Get praise instead of a pink slip
With unemployment rising, the best job advice may be how to keep the one you have
Marisa Smiley sees the job market from both sides. As a human resources coordinator for the employment-services firm Staff Resources, she helps companies hire workers. She, of course, is an employee, and she recently took stock of what she’s offeringand can offerStaff Resources.
Smiley asked herself, “What can I do for my clients in these turbulent times?” That prompted a round of phone calls to the businesses she supports, just checking in.
“When you are an employee,” she said, “it’s your responsibility to look outside the box. ‘What can I do without being told?’ Be a high-output performer and a low-maintenance employee.”
That’s a shrewd approach in the best of times, and particularly now that employers everywhere have slashed their workforces. As unemployment rates rise, it’s hard not to think you could be next.
What can you do to safeguard your situation? Smiley offers this mantra: “Live inside your means at home and outside your job description at work.”
That doesn’t mean be a brownnoser, she said, and “don’t think, ‘I’m going to lose my job,’ and then perform”—too little, too late. “You need to demonstrate your performance before the crisis hits. I believe in proactivity.”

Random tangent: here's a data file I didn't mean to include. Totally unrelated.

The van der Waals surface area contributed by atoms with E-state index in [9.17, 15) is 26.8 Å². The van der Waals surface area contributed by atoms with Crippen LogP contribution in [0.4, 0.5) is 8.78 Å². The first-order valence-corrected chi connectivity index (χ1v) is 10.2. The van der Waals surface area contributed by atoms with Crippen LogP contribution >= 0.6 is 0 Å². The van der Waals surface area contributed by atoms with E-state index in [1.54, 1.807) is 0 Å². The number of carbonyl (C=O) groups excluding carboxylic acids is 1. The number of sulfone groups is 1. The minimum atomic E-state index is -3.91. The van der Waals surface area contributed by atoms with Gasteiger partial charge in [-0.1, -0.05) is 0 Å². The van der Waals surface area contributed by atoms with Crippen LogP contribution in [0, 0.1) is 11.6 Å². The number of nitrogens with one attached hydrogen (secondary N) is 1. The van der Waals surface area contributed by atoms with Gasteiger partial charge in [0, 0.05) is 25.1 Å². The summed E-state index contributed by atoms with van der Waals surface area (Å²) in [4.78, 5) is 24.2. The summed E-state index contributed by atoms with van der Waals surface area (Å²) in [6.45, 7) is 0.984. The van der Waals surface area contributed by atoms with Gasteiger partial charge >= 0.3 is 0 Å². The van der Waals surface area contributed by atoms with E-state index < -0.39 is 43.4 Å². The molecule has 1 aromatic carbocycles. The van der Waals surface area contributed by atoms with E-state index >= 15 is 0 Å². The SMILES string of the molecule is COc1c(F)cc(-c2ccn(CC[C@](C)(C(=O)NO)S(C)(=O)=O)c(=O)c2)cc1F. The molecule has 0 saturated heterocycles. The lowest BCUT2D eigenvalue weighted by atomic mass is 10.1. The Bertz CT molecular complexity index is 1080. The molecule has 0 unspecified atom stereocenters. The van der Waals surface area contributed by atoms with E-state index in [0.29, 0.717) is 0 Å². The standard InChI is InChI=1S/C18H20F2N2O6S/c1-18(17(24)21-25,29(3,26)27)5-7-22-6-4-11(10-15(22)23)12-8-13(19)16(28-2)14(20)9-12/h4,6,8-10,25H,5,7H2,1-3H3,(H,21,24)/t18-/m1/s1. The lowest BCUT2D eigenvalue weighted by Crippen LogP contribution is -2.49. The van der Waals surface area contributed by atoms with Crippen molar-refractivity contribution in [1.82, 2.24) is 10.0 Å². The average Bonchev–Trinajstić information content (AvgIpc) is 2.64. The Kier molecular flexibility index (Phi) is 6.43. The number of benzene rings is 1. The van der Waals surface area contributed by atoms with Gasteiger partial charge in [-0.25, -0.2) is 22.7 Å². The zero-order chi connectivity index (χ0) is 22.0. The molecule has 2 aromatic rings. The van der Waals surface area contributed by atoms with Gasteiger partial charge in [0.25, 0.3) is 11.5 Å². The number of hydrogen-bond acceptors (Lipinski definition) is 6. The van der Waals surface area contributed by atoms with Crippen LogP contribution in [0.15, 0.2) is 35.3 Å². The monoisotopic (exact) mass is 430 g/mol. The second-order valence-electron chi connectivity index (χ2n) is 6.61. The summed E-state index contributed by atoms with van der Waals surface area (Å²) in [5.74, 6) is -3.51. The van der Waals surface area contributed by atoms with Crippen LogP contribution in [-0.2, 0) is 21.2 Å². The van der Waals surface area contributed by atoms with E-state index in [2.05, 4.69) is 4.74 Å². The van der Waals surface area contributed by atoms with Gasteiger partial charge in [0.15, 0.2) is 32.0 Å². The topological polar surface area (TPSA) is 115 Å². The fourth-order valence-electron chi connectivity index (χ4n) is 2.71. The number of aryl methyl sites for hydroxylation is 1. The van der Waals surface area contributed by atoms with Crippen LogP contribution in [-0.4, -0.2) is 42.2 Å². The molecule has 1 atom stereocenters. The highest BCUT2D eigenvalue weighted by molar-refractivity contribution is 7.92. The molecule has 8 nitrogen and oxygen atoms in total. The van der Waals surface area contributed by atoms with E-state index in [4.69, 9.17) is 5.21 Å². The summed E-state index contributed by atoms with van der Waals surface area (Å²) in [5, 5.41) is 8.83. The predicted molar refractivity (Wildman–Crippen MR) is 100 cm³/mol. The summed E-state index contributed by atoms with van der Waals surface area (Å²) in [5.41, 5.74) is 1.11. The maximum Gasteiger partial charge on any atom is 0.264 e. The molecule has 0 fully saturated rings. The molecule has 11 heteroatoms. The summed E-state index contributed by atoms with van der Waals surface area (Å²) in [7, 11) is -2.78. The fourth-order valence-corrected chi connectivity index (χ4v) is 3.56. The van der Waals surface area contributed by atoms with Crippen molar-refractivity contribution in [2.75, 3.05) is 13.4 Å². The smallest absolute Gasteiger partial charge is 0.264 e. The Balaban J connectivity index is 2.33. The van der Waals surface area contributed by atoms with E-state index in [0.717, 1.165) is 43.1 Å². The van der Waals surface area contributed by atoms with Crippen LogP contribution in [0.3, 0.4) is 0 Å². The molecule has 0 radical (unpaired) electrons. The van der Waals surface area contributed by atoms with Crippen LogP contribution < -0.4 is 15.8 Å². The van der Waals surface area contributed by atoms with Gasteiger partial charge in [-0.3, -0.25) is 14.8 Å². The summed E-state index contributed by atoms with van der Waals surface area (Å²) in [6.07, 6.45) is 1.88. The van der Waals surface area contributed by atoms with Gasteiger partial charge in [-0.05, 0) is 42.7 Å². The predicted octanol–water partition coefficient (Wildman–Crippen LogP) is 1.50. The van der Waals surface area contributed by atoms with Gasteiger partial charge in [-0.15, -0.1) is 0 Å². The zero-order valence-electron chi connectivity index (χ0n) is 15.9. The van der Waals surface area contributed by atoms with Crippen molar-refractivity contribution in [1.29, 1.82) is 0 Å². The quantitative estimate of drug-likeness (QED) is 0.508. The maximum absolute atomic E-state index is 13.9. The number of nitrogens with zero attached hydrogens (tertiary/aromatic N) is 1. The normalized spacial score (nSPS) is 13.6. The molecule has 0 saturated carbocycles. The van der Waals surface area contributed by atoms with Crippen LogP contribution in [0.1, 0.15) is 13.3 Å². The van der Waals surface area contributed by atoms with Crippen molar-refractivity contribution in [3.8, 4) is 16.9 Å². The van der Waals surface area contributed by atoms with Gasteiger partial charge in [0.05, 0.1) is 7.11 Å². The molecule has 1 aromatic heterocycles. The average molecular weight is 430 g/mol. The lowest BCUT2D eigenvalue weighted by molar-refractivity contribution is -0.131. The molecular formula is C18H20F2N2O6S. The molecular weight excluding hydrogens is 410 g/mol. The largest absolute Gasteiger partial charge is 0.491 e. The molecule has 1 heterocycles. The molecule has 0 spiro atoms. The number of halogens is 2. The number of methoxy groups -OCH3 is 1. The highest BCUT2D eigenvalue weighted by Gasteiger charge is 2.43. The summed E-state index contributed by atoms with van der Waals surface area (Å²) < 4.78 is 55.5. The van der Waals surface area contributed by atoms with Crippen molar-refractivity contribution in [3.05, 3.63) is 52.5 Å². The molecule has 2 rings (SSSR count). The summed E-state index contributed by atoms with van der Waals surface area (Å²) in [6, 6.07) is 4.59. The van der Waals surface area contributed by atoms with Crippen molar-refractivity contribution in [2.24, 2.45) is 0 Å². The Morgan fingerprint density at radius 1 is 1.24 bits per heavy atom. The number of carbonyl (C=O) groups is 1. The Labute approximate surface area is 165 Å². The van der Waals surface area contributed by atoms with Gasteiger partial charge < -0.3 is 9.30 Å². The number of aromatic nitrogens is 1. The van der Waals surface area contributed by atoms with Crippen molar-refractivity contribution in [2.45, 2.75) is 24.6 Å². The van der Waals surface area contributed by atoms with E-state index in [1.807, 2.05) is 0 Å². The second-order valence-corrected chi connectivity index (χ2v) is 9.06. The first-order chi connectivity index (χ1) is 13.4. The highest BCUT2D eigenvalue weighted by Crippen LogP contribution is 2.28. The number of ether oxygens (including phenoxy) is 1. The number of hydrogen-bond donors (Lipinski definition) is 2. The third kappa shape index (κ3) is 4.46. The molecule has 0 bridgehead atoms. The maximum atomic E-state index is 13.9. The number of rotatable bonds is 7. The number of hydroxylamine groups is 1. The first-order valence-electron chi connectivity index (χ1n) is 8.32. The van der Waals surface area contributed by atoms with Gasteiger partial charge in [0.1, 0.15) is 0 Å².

She also believes in flexibility and accessibility. Be available for extra shifts or tasks. Offer to get cross-trained so you can fill in for other people. The more versatile you are, the less dispensable you are … provided the right people know.
“It doesn’t help that the receptionist knows what you’re doing if your boss doesn’t,” Smiley said. “How can they make a [good] business decision about you if they don’t know you’ve made a proactive stance to help the company?”
There is plenty of advice on the Internet. Tips that resonate the most with Smiley, she found on MSN.com. They include:
• Stick around.
• Be a good sport.
• Act the way you did when you were gunning for a promotion.
• Think about the company the same way your boss would think about it.
• Identify ways to decrease costs and increase revenue.
• Network, network, network—make a special effort to reconnect with people.
The last one also covers your bases should you see the writing on the wall.
“Be all you can be for your employer, but be prepared for yourself,” Smiley said. “If key people start leaving, you should ask yourself why that’s happening. Get proactive information from the leadership of your organization. People have a tendency to panic in financial duress; keep a level head and make wise choices.
“These are tough times,” she added. “You have to bend and be flexible to make things into a win-win situation. That shows a lot about your values and your value as an employee.”